While the military is striving to quell the insurgency and attacks mostly in the northeast by terrorists, calls have been made for adequate orientation of citizens geared towards establishing and enforcing peace.

Mr Omeri said that quite a number of orientation programmes were ongoing.

“Before the abduction, we had initiated a workplace peace orientation programme. I visited a number of camps for displaced persons and cattle ranches and farmers residents. We came together to design architecture that will sustain peace building and peace enforcement.

“Participants demonstrated the commitment to finding peace where it is missing and supporting the government’s efforts to ensure that peace permeates the system.

“We will take external measures to ensure that the peace project reaches all corners of the country,” he said.

Few weeks after the girls were abducted, several protests were held in Nigeria, but a group, the ‘Bring Back Our Girls Campaigners’, had continued a sit-out protest at the Unity Fountain in Abuja, demanding for more efforts from the government in securing the girls rescue.

However, the government had asked the group to direct their protest at the abductors of the girls and not at the government, alleging that the protest has being politicised.

Asked what his thought was about the group’s protest, Mr Omeri said that to the extent that the protesters were focusing their attention on the global challenge on terrorism, it was a just course.

He, however, said: “Where the issue at hand is taking us away from the primary concern of rescuing Chibok girls, we will certainly not be in the same boat.

“When the messaging is shifting, then the local Bring Back Our Girls could be said to be communicating the wrong message and attracting attention.

“‘He who has taken should bring back’ that is what they are asking for and we should all make that demand,” he emphasised.

Where Are The Girls?

On the strength of the military to tackle the Boko Haram sect, Mr Omeri pointed out that the military had ruled Nigeria for long years and that most of the leaders had one experience or the other with the military.

“That is not to say that they do not have military equipment because they were able to use what they had to achieve peace and secure territories within Africa and even outside Africa.

“We should commend the administration that has seen the need for us to re-kit and retune military hardware. We need to have and build a sustainable stock and asset for the military,” he said.

A question that has remained in the mouths of many Nigerians is:  “Where are the girls”?

A military Chief in May said that the locations of the girls had been identified and that the military was making plans to rescue them but were being cautious to ensure that there would not be casualties.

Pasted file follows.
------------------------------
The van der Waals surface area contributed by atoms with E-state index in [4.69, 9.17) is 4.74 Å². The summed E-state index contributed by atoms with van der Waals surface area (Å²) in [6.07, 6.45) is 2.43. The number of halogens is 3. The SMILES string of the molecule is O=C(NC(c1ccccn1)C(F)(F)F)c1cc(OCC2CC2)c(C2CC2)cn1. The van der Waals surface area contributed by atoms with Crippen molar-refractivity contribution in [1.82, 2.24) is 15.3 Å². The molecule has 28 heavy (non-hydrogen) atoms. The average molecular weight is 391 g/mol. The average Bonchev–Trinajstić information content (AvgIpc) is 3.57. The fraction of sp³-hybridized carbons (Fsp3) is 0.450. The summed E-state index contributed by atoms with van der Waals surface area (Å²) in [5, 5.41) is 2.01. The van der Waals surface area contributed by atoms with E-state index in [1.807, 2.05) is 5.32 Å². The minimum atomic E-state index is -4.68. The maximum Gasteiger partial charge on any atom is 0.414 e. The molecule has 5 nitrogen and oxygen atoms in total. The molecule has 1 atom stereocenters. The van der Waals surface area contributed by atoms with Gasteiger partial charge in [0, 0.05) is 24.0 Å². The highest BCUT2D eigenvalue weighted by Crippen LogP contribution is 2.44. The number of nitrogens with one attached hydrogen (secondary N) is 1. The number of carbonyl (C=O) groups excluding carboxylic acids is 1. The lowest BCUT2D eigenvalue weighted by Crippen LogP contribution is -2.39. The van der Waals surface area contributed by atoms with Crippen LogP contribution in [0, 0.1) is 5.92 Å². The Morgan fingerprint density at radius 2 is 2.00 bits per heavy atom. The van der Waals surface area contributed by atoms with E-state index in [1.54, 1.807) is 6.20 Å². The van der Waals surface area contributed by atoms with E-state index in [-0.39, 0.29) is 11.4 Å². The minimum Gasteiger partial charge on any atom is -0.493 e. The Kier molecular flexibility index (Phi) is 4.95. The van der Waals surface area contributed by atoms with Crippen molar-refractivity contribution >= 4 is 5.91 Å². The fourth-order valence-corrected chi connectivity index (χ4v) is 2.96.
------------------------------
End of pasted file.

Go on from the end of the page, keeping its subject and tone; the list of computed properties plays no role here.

Mr Omeri also confirmed the claims but said that he would not disclose where the girls were or the time they would be rescued, citing security reasons.

Meanwhile, military operations have continued in the northeast against the Boko Haram sect that are demanding for an Islamic State and an end to western education, with international community providing support in area of intelligence gathering.


Army Seeks More Funding To Fight Boko Haram

Army trainingAuthorities at the Nigerian Army headquarters have identified inadequate finance as a major challenge hampering efforts to tackle Boko Haram insurgency in the north east and other security challenges facing the country.

At the opening ceremony of a training programme for the Nigerian Army Finance Corps Warrant Officers and Senior Non-Commissioned Officers held at Jaji, Kaduna State, the Chief of Accounts and Budget, Nigerian Army headquarters, Major General Abdullahi Muraina, urged the Nigerian government to evolve other means of funding and supporting military operations other than the normal budgetary allocations.

According to him, apart from limitations of the envelope system, the Nigerian Army is also enmeshed in the bureaucratic bottlenecks for funding approvals for military operations.

Threat To Nation’s Security

The increasing dynamic environment coupled with continued technological development in the country and her immediate neighbours have spurred the Nigerian Army to place high premium on efficiency, proficiency and professionalism of officers and soldiers.

It is against this background that the authorities are agitating for improved funding to enable the military effectively confront insecurity.

Muraina also described Warrant Officers and Senior Non-Commissioned Officers as the backbone of regimentation in the Nigerian Army, as they form the bridge between officers and junior Non-Commissioned Officers.

Delivering a speech at the occasion, the Chief of Army Staff, Lt. General Kenneth Minimah, regretted the increasing wave of socio-political and ethno-religious crisis threatening the nation’s security.

The army chief, who was represented by the General Officer Commanding 1 Mechanised Division, Major-General Kenneth Osuji, noted that the current security challenges in Nigeria had left serious demands on the Nigerian Army resources, emphasising that funding was fundamental to tackling the security challenges.

Although the Defence Ministry had always received the highest allocation in past and present budgets, the Nigerian Army authorities are insisting that such allocations are still a far cry to funds needed to meet up with its constitutional obligations of securing the nation’s territory.

The challenges faced presently, according to them, called for concerted effort of all to enable it achieve its constitutional roles.

Their demand is for a special operation fund to be included in defence budget and placed under the control of the Chief of Army Staff.